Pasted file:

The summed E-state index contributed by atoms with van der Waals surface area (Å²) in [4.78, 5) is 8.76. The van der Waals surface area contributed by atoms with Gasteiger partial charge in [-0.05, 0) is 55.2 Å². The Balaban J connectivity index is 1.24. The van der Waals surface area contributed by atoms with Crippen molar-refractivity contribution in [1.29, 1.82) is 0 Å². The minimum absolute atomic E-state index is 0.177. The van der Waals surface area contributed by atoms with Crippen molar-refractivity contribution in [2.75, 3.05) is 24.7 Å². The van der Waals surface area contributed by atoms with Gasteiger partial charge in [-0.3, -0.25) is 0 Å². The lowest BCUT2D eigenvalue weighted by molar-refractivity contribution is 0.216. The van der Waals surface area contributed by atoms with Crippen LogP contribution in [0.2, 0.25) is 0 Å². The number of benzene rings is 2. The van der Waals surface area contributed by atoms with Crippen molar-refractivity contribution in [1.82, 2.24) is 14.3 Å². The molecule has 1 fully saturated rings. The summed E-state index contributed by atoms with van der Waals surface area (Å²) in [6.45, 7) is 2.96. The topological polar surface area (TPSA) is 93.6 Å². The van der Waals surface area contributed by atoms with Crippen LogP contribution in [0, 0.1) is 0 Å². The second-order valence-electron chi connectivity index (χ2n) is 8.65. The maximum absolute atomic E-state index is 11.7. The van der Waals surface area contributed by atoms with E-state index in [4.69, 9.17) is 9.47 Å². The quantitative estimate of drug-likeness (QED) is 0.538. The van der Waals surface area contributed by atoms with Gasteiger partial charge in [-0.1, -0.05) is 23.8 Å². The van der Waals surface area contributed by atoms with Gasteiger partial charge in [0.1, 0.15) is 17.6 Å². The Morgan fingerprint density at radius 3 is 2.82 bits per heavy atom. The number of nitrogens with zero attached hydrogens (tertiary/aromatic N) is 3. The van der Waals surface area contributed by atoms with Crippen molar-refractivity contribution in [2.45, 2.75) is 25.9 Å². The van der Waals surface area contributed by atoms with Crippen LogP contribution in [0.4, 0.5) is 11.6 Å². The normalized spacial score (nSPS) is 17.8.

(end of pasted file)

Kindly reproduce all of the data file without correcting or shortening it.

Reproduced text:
The summed E-state index contributed by atoms with van der Waals surface area (Å²) in [4.78, 5) is 8.76. The van der Waals surface area contributed by atoms with Gasteiger partial charge in [-0.05, 0) is 55.2 Å². The Balaban J connectivity index is 1.24. The van der Waals surface area contributed by atoms with Crippen molar-refractivity contribution in [1.29, 1.82) is 0 Å². The minimum absolute atomic E-state index is 0.177. The van der Waals surface area contributed by atoms with Crippen molar-refractivity contribution in [2.75, 3.05) is 24.7 Å². The van der Waals surface area contributed by atoms with Gasteiger partial charge in [-0.3, -0.25) is 0 Å². The lowest BCUT2D eigenvalue weighted by molar-refractivity contribution is 0.216. The van der Waals surface area contributed by atoms with Crippen LogP contribution in [0.2, 0.25) is 0 Å². The number of benzene rings is 2. The van der Waals surface area contributed by atoms with Crippen molar-refractivity contribution in [1.82, 2.24) is 14.3 Å². The molecule has 1 fully saturated rings. The summed E-state index contributed by atoms with van der Waals surface area (Å²) in [6.45, 7) is 2.96. The topological polar surface area (TPSA) is 93.6 Å². The van der Waals surface area contributed by atoms with Crippen LogP contribution in [0, 0.1) is 0 Å². The second-order valence-electron chi connectivity index (χ2n) is 8.65. The maximum absolute atomic E-state index is 11.7. The van der Waals surface area contributed by atoms with E-state index in [4.69, 9.17) is 9.47 Å². The quantitative estimate of drug-likeness (QED) is 0.538. The van der Waals surface area contributed by atoms with Gasteiger partial charge in [-0.1, -0.05) is 23.8 Å². The van der Waals surface area contributed by atoms with Gasteiger partial charge in [0.1, 0.15) is 17.6 Å². The Morgan fingerprint density at radius 3 is 2.82 bits per heavy atom. The number of nitrogens with zero attached hydrogens (tertiary/aromatic N) is 3. The van der Waals surface area contributed by atoms with Crippen molar-refractivity contribution in [2.45, 2.75) is 25.9 Å². The van der Waals surface area contributed by atoms with Crippen LogP contribution in [0.4, 0.5) is 11.6 Å². The normalized spacial score (nSPS) is 17.8.